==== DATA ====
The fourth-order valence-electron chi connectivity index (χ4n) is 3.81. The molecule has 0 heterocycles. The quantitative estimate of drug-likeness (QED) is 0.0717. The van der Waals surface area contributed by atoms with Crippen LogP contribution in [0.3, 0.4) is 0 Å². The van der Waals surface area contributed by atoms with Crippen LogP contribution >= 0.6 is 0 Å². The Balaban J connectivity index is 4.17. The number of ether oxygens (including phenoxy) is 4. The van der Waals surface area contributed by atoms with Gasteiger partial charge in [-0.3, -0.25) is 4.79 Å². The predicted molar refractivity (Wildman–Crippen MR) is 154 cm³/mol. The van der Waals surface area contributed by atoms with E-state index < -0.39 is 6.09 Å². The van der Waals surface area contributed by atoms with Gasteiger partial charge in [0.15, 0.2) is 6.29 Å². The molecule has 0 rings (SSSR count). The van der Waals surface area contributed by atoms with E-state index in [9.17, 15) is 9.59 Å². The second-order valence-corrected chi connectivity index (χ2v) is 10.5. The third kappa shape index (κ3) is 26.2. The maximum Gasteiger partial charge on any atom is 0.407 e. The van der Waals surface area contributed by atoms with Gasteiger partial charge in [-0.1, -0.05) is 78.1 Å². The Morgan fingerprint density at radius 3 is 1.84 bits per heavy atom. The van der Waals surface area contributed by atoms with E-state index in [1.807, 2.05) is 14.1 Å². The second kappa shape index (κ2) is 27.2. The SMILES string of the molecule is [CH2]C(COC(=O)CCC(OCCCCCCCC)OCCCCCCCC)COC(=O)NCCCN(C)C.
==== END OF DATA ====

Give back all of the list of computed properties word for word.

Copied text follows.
The fourth-order valence-electron chi connectivity index (χ4n) is 3.81. The molecule has 0 heterocycles. The quantitative estimate of drug-likeness (QED) is 0.0717. The van der Waals surface area contributed by atoms with Crippen LogP contribution in [0.3, 0.4) is 0 Å². The van der Waals surface area contributed by atoms with Crippen LogP contribution >= 0.6 is 0 Å². The Balaban J connectivity index is 4.17. The number of ether oxygens (including phenoxy) is 4. The van der Waals surface area contributed by atoms with Gasteiger partial charge in [-0.3, -0.25) is 4.79 Å². The predicted molar refractivity (Wildman–Crippen MR) is 154 cm³/mol. The van der Waals surface area contributed by atoms with E-state index < -0.39 is 6.09 Å². The van der Waals surface area contributed by atoms with Gasteiger partial charge in [0.15, 0.2) is 6.29 Å². The molecule has 0 rings (SSSR count). The van der Waals surface area contributed by atoms with E-state index in [9.17, 15) is 9.59 Å². The second-order valence-corrected chi connectivity index (χ2v) is 10.5. The third kappa shape index (κ3) is 26.2. The maximum Gasteiger partial charge on any atom is 0.407 e. The van der Waals surface area contributed by atoms with Gasteiger partial charge in [-0.1, -0.05) is 78.1 Å². The Morgan fingerprint density at radius 3 is 1.84 bits per heavy atom. The van der Waals surface area contributed by atoms with E-state index in [1.807, 2.05) is 14.1 Å². The second kappa shape index (κ2) is 27.2. The SMILES string of the molecule is [CH2]C(COC(=O)CCC(OCCCCCCCC)OCCCCCCCC)COC(=O)NCCCN(C)C.